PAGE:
Developed in Rugby, Warwickshire, the game rugby is a type of football that used to be played in the public schools of England in the 19th Century. The origin of the game dates back to the Greek and Roman times. Harpastum is a Roman game adapted from a Greek ball game mentioned by Antidepressant the 350 B.C. These games resembled rugby.
Over time, the game has undergone many changes in form, style, rules, and exposure to the world. Here is everything you need to know about the game.
Presently, there are two types of rugby games, the league and the union. The prominent demarcation of the types happened in 1895. Back then, the difference was just administration. Today, the league and union have different rules, therefore, becoming two different forms of the game. Post 1995, both the forms became inclusive in openly professional sports.
The Rugby Football Union (RFU), was created in 1871. The Northern Union (NU) was formed in 1892 following charges on professionalism against some existing English clubs. A tussle between these clubs and the new union led to the eventual separation of the ‘rugby league’ and the ‘rugby union’.
The rules for the league and union forms are different today, but there are common grounds that make both the forms very similar. The similarities and differences include the following:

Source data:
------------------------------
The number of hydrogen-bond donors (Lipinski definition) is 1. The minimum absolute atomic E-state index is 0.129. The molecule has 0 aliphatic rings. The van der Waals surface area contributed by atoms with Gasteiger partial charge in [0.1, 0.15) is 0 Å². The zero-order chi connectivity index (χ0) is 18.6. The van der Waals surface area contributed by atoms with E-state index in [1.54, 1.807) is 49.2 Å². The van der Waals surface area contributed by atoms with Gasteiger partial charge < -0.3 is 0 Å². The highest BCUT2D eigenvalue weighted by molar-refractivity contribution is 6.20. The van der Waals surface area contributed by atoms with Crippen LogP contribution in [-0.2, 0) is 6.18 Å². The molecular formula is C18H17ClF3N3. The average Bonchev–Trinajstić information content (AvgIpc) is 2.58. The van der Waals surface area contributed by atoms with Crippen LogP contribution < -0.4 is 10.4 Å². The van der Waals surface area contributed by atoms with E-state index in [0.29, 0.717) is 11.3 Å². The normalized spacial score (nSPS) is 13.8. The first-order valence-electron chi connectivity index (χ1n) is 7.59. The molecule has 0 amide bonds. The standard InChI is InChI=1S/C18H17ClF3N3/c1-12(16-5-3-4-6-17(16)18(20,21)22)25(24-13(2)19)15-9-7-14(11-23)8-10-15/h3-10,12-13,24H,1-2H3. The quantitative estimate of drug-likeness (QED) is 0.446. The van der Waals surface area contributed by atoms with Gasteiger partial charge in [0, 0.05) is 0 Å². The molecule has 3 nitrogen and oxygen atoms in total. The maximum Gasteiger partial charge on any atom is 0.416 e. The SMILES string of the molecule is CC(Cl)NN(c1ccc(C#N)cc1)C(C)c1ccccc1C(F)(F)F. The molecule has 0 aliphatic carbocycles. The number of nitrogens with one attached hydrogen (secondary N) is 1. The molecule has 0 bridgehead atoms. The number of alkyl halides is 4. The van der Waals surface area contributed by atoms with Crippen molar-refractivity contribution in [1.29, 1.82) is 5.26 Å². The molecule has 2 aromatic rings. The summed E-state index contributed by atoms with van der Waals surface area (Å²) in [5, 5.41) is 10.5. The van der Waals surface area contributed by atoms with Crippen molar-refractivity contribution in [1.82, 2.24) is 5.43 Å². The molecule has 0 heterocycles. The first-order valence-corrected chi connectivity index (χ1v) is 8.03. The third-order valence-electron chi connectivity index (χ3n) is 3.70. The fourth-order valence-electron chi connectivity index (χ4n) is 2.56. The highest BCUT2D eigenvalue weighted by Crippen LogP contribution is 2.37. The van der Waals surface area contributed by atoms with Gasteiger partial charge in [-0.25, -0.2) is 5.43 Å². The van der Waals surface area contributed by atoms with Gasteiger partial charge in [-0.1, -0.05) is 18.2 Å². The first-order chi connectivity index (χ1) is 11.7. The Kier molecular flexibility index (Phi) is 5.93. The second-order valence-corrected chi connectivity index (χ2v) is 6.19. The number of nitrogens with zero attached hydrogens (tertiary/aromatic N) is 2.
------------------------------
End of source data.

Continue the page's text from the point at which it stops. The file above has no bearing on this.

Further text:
- The ball– the rugby ball is oval and has a standard size and weight for both the forms. It is against the rule to throw the ball with hand. Both the forms require players to either run with it or kick it forward, thus making the game a type of football.
- Number of players– The league has 13 players, while the union has 15. Until 1877, there used to be 20 players per team.
- Tackle rules– In a union game, the fight for possession comes right after a tackle. In a league game, play-the-ball game is continued after tackle, there is no room for possession contest.
- Scoring rules– What makes the league game faster is a six-tackle rule. In a league game, a team has to surrender possession of the ball if it does not score within six consecutive tackles. In a union game, there is no such rule. A team only lose possession of the ball if a member fouls.
Other differences include the scrum, and touch-line rules. All these little differences make the two forms very different in playing experience.
The rugby ball was initially called the quango. It is oval in shape just because it is easier to grip. However, another reason behind the shape is the balls were made by stitching leather case to pigs’ bladders. The size of the ball used to vary depending on the size of the bladder.
Today, the size of the ball is standardized to 280-300mm of length, 740-770mm of length-wise circumference, and 580-620mm of width-wise circumference. The air pressure is 9.5010.0 lb/square inch, and the weight ranges between 410-460 grams. Smaller size versions are available for younger teams.